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Full text of "History of York County, Maine. With illustrations and biographical sketches of its prominent men and pioneers"

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3 1833 01083 7331 






'^ith |(II«straiions and Hgiogra^lucnl ^hetclie^ 

ITS :PK.o:M:i3NrEisrT ns/CEir j^hstid i=iOiTEEi?.s. 







— ^191395 

The present volume is the first published History of York County, Maine. Aitliough materials Irnve 
existed for such a publication, they have not been found in any siK-cial or <,'eneral collection, and the lalwr of 
collecting them chiefly from orij,rin:il sources, and of arnin^nn^r d,,.,,, j,, ;, liarmonious and consecutive narra- 
tive of events extending through a period of more than two iituuhcd and fifty ye-ars, hiw liocn by n«. means 
a light or trivial tiisk. How well or ill tlic !al)or has Ihiii |>crform(d is now left to the judgment of the 
intelligent reader. Doubtless some crroi-s have crept into the work in spite of our utmost care and 
vigilance, but we trust that none are of so grave a character as to impair the general a<«nracy and value of 
the history. With regard to the plan of llic work, it is only ncccssiiry to say that it has been arrange<l 
with reference to the most economical use of spa<e, with a general and locid de(mrtment. The general 
history, embracing that which is common to the county at large, has been i)lace<l in a de|)artment by 
itself in the forepart of the book ; this has been followed by separate histories of the cities, towns, and 
villages of the county, interspersetl with numerous biographies, ))ortrait.s and other illustrations, and the 
whole carefully indexed to facilitate reference. 

To the citizens of York County who have aided us in the work, we take this opjMirtunity to return 
our tlianlvs. Our acknowledgments are especially due to Hon. Etlward P. Buridiam, of Saco, a member 
of the Maine Historical Society, for a ready fund of valuable statistics which has been conlially placed 
at our command, and for information on several topics, rendering our lalxirs less dilHcult than they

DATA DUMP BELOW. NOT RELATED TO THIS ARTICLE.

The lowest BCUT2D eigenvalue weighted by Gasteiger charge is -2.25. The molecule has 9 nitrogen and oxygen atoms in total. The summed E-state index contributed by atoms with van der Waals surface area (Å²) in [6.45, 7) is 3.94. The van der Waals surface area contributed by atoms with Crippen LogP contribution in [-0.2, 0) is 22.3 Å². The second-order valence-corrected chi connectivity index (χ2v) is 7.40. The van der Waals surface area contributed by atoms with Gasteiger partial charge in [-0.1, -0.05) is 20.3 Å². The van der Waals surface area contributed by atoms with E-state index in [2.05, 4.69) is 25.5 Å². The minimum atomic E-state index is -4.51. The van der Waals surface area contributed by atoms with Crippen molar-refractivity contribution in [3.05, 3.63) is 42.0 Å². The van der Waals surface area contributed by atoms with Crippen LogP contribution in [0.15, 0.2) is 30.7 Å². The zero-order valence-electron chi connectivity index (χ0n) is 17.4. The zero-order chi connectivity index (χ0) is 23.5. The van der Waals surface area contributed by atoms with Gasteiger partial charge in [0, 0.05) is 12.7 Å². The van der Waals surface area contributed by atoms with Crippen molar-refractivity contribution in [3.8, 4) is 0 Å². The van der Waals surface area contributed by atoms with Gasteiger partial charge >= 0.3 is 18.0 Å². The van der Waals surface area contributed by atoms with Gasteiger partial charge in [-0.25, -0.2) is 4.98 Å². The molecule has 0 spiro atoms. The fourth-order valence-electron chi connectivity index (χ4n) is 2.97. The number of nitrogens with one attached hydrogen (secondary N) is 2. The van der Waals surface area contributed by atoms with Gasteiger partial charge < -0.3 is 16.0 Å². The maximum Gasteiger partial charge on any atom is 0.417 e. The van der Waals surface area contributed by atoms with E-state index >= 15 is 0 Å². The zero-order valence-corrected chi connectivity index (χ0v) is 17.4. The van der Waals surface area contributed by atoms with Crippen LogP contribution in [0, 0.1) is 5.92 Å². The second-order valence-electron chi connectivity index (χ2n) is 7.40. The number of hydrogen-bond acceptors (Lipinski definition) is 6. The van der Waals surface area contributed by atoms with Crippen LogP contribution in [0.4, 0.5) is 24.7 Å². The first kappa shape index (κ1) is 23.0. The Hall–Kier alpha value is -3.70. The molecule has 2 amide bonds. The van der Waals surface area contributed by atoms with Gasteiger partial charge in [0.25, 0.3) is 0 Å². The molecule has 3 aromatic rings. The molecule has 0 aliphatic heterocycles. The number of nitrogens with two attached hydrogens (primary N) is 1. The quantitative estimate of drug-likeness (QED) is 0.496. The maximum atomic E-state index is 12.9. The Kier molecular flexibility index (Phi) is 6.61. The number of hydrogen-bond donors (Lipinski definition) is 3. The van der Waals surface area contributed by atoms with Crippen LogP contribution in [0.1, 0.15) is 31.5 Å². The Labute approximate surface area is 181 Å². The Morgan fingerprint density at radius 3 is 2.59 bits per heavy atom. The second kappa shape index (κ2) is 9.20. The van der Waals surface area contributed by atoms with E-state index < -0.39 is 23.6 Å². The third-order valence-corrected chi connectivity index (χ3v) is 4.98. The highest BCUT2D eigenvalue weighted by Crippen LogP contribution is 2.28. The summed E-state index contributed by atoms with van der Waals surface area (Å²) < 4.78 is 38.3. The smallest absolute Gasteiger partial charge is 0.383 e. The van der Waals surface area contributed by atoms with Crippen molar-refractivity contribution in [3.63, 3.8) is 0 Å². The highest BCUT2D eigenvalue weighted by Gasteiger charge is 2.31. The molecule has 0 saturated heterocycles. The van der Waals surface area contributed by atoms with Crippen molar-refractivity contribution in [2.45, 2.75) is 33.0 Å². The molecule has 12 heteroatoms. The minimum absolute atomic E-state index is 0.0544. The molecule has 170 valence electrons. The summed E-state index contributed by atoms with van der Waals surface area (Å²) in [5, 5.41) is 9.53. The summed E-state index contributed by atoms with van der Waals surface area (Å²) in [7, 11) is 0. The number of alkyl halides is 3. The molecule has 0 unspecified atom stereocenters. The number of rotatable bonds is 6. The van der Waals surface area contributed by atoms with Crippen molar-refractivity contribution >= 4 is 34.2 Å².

otherwise would have been. Hon. Nathaniel G. Mai-shaii, of York, ha.s kindly rcvicwe«l c-onsiderable por- 
tions of our general history, and aided us materially in the preparation of the history of his native town. 
Like acknowledgments are due to Edward E. Bourne, Esq., and Dtuiiel Remich, Esq., of Kennebunk ; 
to Hon. John M. Goodwin and Thomas Quinby, Esq., of Biddeford ; to Rev. .John G. T. Nichols, DJ)., 
Rev. William J. Alger, George F. Calef, Esq., and Horace H. Burbank, E-stp, of Saco. The York 
Institute, through its president and members, has furnished some valuable materials and given hearty 
encouragement to our enterprise. We also tender our acknowledgments to the memliers of the county 
press, and to the county and town officials generally. 

The following-named gentlemen have been consultetl and have renderetl more or less assistance in 
matters pertaining to their respective town histories : Charles M. Came, Esq., and Asa L. Ricker, Alfred ; M. 
C. Hurd, Esq., Hon. Zebulon G. Home, Horace Botlwell, Acton ; John H. Stillings, Frederick A. LonI, 
Richard L. Goodwin, Berwick; Hon. Samuel A. Hill, Robert A. Bradbur)-, Hon. Charles E. Weld, Bux- 
ton; Howard Brackett, Dr. W. B. Swasey, Hon. Caleb R. Ayer, Cornish; John W. Clark, James K. 
Huntress, William R. Buzzell, Dayton ; George E. Ireland, John L. Jenks, J.iscph Hnmraon.l, Jr., Eliot ; 


Deacon James Moultou, Melville B. Smith, Hon. H. K. Bradbury, Hollis; Dennis M. Shapleigh, J. R. 
Philbrook, M. F. Wentworth, M.D., Kitterj ; Hon. James W. Grant, John E. Chamberlain, John E. 
Moody, Esq., Lebanon; F. "W. Libby, Hon. A. Burbank, J. C. Lane, Limerick; Dr. S. M. Bradbury, Gen. 
William M. McArthur, W. G. Lord, M.A., Liraington; Hon. Dimon Roberts, Hon. Hiram Waterhouse, C. 
W. Murphy, Esq., Hon. Jame.s Xason, Lyman; Roscoe S. Holmes, J. M. Moulton, Stephen Adams, M.D., 
Newfield; Hon. John Hail, Haven A. Butler, Esq., Deacon Ebenezer Hobbs, North Berwick; Silas H. 
Cartland, Hon. John Brackett, Parsonsfield ; John A. Dennett, Hon. Howard Frost, Deacon Stephen Dor- 
man, Sanford; Edwin A. Moulton, Esq., John Hemingway, Hosea Merrifield, Shapleigh; Charles C. 
Hobbs, Esq., Hon. Jolni B. Xealley, E. R. Mclntire, South Berwick ; E. H. Hobbs, Isaac N. Deering, Henry 
Gowen, Waterboroiigli ; Barak Maxwell, ^Vells ; and Hon. Enoch Cousens, Keimebunkijort. 

W. W. C. 

January 24, 1880. 

C ( ) N 1^ E N T S.